From layoffs, to a bankruptcy filing to share prices cut in half, it's been a tough year for big media companies.
So, who's the biggest loser of all the titans of media in 2008?
The Tribune newspaper, with $13 billion in debt, filed for bankruptcy earlier this month. With that big implosion, you'd think that real estate mogul Sam Zell, who bought the Tribune just a year ago for $8 billion, would be this year's biggest media loser. But in fact, it appears Tribune employees felt the heartache more than Zell, according to Business Week.
And, according to Silicon Alley Insider, there were plenty other media moguls who saw a significant hit to their financial wealth.
Of all the big media executives feeling the pain the most, Viacom CEO Sumner Redstone was declared by SAI as the "biggest media loser of the year."
Earlier this December, Viacom, which includes, among other facets, MTV, VH1 and the Paramount movie studio, announced that it would cut about 7% of its workforce, or about 850 employees, and freeze salaries. But Redstone's problems are far deeper than what happens at his media conglomerate.
According to SAI: "Not only is Sumner getting divorced, but this fall he also lost $3 billion worth of Viacom and CBS stock and $800 million in a money-losing bet on Midway. According to The New York Times, Sumner may no longer even be a billionaire. Originally, we thought this meant he'd lost more than $4 billion, but Forbes tacks another $3.2 billion onto that and suggests that Sumner's net worth has fallen by more than $7 billion."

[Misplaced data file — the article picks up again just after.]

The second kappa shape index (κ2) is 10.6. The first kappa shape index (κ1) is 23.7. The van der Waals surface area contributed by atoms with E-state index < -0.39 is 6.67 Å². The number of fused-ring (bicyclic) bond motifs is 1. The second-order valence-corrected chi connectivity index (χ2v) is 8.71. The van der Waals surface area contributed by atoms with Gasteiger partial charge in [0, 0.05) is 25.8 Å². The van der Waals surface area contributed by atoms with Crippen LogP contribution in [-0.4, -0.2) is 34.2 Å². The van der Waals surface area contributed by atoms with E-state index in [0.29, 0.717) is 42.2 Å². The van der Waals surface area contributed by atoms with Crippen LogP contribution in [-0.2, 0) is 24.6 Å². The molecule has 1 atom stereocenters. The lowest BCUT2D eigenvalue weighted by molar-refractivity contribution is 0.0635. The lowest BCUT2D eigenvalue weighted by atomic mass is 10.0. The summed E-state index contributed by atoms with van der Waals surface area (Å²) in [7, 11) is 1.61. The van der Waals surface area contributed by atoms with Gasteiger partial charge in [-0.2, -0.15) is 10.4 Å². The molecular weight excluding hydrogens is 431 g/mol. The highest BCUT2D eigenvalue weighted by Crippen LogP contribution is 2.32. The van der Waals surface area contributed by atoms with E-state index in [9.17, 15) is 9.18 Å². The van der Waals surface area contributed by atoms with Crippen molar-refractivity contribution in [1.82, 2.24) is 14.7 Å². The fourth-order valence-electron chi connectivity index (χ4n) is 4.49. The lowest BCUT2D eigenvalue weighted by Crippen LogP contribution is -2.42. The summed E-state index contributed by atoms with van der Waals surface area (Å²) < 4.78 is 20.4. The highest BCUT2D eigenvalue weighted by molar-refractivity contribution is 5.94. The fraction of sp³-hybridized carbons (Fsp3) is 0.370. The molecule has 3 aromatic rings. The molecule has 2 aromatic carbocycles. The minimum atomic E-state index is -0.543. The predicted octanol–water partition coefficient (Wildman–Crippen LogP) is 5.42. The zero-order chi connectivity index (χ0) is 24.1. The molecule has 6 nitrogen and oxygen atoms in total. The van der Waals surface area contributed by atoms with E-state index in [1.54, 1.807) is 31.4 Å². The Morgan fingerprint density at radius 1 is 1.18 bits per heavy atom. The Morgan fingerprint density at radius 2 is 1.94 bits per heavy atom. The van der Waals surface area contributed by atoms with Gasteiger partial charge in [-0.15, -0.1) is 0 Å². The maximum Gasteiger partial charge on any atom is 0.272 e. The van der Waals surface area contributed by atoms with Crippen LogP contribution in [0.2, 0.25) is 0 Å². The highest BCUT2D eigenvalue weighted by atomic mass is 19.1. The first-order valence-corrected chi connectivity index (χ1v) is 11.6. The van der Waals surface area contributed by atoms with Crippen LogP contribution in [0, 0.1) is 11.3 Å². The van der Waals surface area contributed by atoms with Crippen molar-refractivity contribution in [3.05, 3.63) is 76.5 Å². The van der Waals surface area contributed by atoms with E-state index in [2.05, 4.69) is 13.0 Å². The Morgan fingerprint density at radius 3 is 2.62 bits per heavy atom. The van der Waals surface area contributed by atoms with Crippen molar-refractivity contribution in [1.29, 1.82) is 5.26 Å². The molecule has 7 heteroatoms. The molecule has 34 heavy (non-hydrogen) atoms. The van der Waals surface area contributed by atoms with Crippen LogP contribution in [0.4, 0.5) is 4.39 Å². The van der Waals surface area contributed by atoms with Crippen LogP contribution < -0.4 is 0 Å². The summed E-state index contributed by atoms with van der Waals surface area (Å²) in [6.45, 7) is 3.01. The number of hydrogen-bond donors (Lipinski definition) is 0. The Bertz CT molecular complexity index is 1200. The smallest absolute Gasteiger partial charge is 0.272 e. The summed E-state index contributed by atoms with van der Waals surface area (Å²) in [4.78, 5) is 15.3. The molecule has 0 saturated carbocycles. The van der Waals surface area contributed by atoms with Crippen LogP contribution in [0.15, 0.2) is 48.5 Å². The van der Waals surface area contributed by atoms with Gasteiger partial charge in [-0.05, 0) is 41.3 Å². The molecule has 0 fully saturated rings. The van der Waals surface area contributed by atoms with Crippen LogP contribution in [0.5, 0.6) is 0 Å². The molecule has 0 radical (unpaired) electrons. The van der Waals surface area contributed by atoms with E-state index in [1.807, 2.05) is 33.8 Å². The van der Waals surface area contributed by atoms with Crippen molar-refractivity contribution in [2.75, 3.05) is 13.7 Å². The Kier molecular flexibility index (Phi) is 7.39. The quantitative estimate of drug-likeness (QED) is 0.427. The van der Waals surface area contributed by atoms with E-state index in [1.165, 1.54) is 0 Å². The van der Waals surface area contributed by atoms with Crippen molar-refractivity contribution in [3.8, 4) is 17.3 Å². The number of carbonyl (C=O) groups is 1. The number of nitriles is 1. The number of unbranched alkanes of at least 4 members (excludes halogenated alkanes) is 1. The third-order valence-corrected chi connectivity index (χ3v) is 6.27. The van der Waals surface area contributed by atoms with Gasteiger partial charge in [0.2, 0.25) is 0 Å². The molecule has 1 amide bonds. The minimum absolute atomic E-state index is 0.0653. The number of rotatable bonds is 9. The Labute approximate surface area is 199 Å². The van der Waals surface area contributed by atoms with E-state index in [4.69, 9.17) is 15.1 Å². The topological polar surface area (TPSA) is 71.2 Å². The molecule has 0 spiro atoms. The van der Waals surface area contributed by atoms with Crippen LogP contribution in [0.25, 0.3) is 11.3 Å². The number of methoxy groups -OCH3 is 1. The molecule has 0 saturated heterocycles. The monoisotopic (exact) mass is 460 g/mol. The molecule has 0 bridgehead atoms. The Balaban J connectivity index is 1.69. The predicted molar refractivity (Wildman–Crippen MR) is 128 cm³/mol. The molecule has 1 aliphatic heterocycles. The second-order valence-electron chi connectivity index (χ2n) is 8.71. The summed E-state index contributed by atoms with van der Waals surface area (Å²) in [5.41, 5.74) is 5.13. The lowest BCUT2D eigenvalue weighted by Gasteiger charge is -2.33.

Ranked at No. 2 is Charlie Ergen:
LOSS: $6.1 Billion
The richest media mogul you've never heard of, former pro poker player Charlie Ergen, is on a losing streak. The billionaire head of satellite TV company EchoStar Communications saw his net worth drop from $8.1 billion to $5.9 billion, thanks to September's market crash. But it didn't stop there. According to Forbes, Ergen's net worth is down $6.1 billion for the year as a whole.
Ranked at No. 3 is Rupert Murdoch:
LOSS: $3.95 Billion
Rupert Murdoch's nearly $4 billion drop in News Corp. stock didn't stop the Australian CEO from paying a rumored $100,000+ for his wife's 40th birthday party in early December. And why not? Just a rounding error.
Ranked at No. 4 is Barry Diller:
LOSS: $3.5 Billion
It's a good thing Barry Diller's such a fan of inexpensive transportation, because he may want to start saving some cash after the drubbing his massive 117 million-share stake in IAC took in the market this year. And he might want to ride over to a concert because Ticketmaster's stock isn't doing so great either. It's price is down 80% since Diller spun it off in August.
Ranked at No. 5 is John Malone:
LOSS: $1.6 Billion
The Liberty Media chairman owns stock in multiple Liberty tickers and in Discovery Communications, but his divide-and-conquer approach didn't work this fall. As Liberty's tracking stocks got crushed, John Malone sustained substantial losses. Rupert Murdoch recently indicated he regretted selling DirecTV to Malone, who may now regret buying it.
Martha Stewart, whose Martha Stewart Omnimedia's stock, is down 65% this year, landed at No. 6, followed by Sam Zell, Cablevision owner Charles Dolan, Arthur Sulzberger, who owns 8% of NYTimes, and Comcast CEO Brian Roberts, at No. 10.(Image sources: SAI, Cableplease, Businesspundit, Money.cnn)